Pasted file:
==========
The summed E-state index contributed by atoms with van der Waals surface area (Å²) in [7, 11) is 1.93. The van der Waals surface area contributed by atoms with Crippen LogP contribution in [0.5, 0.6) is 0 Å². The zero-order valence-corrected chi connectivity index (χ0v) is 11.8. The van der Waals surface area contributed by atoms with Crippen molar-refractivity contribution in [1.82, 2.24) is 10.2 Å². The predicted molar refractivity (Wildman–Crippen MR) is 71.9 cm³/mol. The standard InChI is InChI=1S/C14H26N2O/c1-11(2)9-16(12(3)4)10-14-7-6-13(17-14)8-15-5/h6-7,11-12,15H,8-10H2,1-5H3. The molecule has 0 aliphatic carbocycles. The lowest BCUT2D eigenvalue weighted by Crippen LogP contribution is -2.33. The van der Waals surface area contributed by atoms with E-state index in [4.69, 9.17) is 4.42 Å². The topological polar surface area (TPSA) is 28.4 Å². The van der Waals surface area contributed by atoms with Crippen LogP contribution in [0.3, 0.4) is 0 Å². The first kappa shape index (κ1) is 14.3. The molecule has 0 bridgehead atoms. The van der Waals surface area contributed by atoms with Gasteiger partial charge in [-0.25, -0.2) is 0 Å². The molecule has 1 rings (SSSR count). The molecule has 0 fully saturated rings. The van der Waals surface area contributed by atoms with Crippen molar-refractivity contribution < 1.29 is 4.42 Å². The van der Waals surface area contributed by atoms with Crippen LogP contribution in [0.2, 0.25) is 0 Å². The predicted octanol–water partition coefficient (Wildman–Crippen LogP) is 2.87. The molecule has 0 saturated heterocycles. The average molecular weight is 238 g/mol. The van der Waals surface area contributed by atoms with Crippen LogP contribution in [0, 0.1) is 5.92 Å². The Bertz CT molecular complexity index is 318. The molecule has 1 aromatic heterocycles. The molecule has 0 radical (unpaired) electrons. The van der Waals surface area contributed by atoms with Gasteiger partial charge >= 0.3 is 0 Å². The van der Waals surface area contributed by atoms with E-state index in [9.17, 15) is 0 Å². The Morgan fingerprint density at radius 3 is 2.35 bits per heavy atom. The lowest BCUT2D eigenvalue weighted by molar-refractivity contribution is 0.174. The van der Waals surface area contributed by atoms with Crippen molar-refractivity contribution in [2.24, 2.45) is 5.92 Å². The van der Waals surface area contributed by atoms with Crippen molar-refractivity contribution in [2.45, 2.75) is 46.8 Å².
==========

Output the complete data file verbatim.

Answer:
The summed E-state index contributed by atoms with van der Waals surface area (Å²) in [7, 11) is 1.93. The van der Waals surface area contributed by atoms with Crippen LogP contribution in [0.5, 0.6) is 0 Å². The zero-order valence-corrected chi connectivity index (χ0v) is 11.8. The van der Waals surface area contributed by atoms with Crippen molar-refractivity contribution in [1.82, 2.24) is 10.2 Å². The predicted molar refractivity (Wildman–Crippen MR) is 71.9 cm³/mol. The standard InChI is InChI=1S/C14H26N2O/c1-11(2)9-16(12(3)4)10-14-7-6-13(17-14)8-15-5/h6-7,11-12,15H,8-10H2,1-5H3. The molecule has 0 aliphatic carbocycles. The lowest BCUT2D eigenvalue weighted by Crippen LogP contribution is -2.33. The van der Waals surface area contributed by atoms with E-state index in [4.69, 9.17) is 4.42 Å². The topological polar surface area (TPSA) is 28.4 Å². The van der Waals surface area contributed by atoms with Crippen LogP contribution in [0.3, 0.4) is 0 Å². The first kappa shape index (κ1) is 14.3. The molecule has 0 bridgehead atoms. The van der Waals surface area contributed by atoms with Gasteiger partial charge in [-0.25, -0.2) is 0 Å². The molecule has 1 rings (SSSR count). The molecule has 0 fully saturated rings. The van der Waals surface area contributed by atoms with Crippen molar-refractivity contribution < 1.29 is 4.42 Å². The van der Waals surface area contributed by atoms with Crippen LogP contribution in [0.2, 0.25) is 0 Å². The predicted octanol–water partition coefficient (Wildman–Crippen LogP) is 2.87. The molecule has 0 saturated heterocycles. The average molecular weight is 238 g/mol. The van der Waals surface area contributed by atoms with Crippen LogP contribution in [0, 0.1) is 5.92 Å². The Bertz CT molecular complexity index is 318. The molecule has 1 aromatic heterocycles. The molecule has 0 radical (unpaired) electrons. The van der Waals surface area contributed by atoms with Gasteiger partial charge >= 0.3 is 0 Å². The van der Waals surface area contributed by atoms with E-state index in [9.17, 15) is 0 Å². The Morgan fingerprint density at radius 3 is 2.35 bits per heavy atom. The lowest BCUT2D eigenvalue weighted by molar-refractivity contribution is 0.174. The van der Waals surface area contributed by atoms with Crippen molar-refractivity contribution in [2.24, 2.45) is 5.92 Å². The van der Waals surface area contributed by atoms with Crippen molar-refractivity contribution in [2.45, 2.75) is 46.8 Å².